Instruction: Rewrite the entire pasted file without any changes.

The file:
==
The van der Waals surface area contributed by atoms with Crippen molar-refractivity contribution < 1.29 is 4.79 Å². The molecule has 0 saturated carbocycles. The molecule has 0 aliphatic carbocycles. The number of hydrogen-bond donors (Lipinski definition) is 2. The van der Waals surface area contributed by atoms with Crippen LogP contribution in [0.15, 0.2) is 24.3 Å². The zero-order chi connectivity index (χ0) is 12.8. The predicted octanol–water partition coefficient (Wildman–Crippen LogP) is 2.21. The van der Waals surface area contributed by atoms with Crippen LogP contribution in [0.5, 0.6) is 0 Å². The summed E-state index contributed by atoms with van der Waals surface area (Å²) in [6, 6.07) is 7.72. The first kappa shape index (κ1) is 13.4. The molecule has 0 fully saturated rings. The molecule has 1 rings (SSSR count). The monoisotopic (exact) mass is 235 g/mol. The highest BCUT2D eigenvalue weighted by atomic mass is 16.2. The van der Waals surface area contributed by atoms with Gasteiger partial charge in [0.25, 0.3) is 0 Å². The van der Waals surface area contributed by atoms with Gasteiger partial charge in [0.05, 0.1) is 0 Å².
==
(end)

The van der Waals surface area contributed by atoms with Crippen molar-refractivity contribution < 1.29 is 4.79 Å². The molecule has 0 saturated carbocycles. The molecule has 0 aliphatic carbocycles. The number of hydrogen-bond donors (Lipinski definition) is 2. The van der Waals surface area contributed by atoms with Crippen LogP contribution in [0.15, 0.2) is 24.3 Å². The zero-order chi connectivity index (χ0) is 12.8. The predicted octanol–water partition coefficient (Wildman–Crippen LogP) is 2.21. The van der Waals surface area contributed by atoms with Crippen LogP contribution in [0.5, 0.6) is 0 Å². The summed E-state index contributed by atoms with van der Waals surface area (Å²) in [6, 6.07) is 7.72. The first kappa shape index (κ1) is 13.4. The molecule has 0 fully saturated rings. The molecule has 1 rings (SSSR count). The monoisotopic (exact) mass is 235 g/mol. The highest BCUT2D eigenvalue weighted by atomic mass is 16.2. The van der Waals surface area contributed by atoms with Gasteiger partial charge in [0.25, 0.3) is 0 Å². The van der Waals surface area contributed by atoms with Gasteiger partial charge in [0.05, 0.1) is 0 Å².